A study (because we needed another study to keep all those researchers busy) shows that an EEG can detect chemo brain in women undergoing chemotherapy for breast cancer. So will people now really start to believe chemo brain, or cognitive deprivation, exists? For some reason, this reminds me of when doctors told women their cramps were imaginary.
If I think about the research and clinical trials put into development of chemotherapy and other drugs, when was chemobrain determined to be a 'non-issue'? It is a true side effect of chemotherapy for patients. If its temporary its one thing but for some women it really never goes away. So why was its impact determined not to be of importance?
So pretend if it it was not impact on your brain but on your heart or lungs which could be measured medically through tests quite easily and left the patient with a permanent impairment which interfered with their daily living and ability to hold a job. Would it be considered then to be a caution or warning when prescribing?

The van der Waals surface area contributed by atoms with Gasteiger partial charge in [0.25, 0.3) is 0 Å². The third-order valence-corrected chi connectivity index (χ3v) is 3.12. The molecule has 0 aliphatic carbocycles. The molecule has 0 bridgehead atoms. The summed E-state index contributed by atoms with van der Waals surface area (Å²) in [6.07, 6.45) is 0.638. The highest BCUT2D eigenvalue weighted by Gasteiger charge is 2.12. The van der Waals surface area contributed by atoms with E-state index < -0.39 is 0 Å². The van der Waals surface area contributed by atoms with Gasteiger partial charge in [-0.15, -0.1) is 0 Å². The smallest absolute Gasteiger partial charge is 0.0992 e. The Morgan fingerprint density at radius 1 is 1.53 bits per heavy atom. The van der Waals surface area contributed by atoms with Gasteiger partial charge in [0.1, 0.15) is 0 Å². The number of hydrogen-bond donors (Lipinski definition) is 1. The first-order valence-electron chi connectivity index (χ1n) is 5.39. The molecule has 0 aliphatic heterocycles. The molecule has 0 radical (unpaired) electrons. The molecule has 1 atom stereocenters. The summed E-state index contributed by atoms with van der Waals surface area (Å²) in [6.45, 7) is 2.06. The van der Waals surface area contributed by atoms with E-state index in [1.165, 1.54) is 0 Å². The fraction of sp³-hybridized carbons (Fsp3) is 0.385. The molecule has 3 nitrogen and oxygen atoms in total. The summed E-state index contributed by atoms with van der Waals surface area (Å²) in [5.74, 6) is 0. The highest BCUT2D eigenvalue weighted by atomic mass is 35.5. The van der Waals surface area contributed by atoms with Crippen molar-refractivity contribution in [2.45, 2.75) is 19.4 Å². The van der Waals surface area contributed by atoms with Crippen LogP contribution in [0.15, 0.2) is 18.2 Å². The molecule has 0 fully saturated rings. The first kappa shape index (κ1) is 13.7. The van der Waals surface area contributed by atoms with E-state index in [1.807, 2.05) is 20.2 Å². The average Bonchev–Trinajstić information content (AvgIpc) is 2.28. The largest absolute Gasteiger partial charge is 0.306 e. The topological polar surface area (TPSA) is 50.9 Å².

Chemotherapy drug doses are estimated based on patient weight and a few other factors so there is not really an exact dose to give everyone. It appears to me (and I am not a doctor) that the patient's first dose is a guess based on their weight and a few other factors, and then based on their reactions to it, they alter the dose for future rounds. Would lower doses still be effective but with fewer side effects such as chemo brain? I think we already know the answer - more research is needed.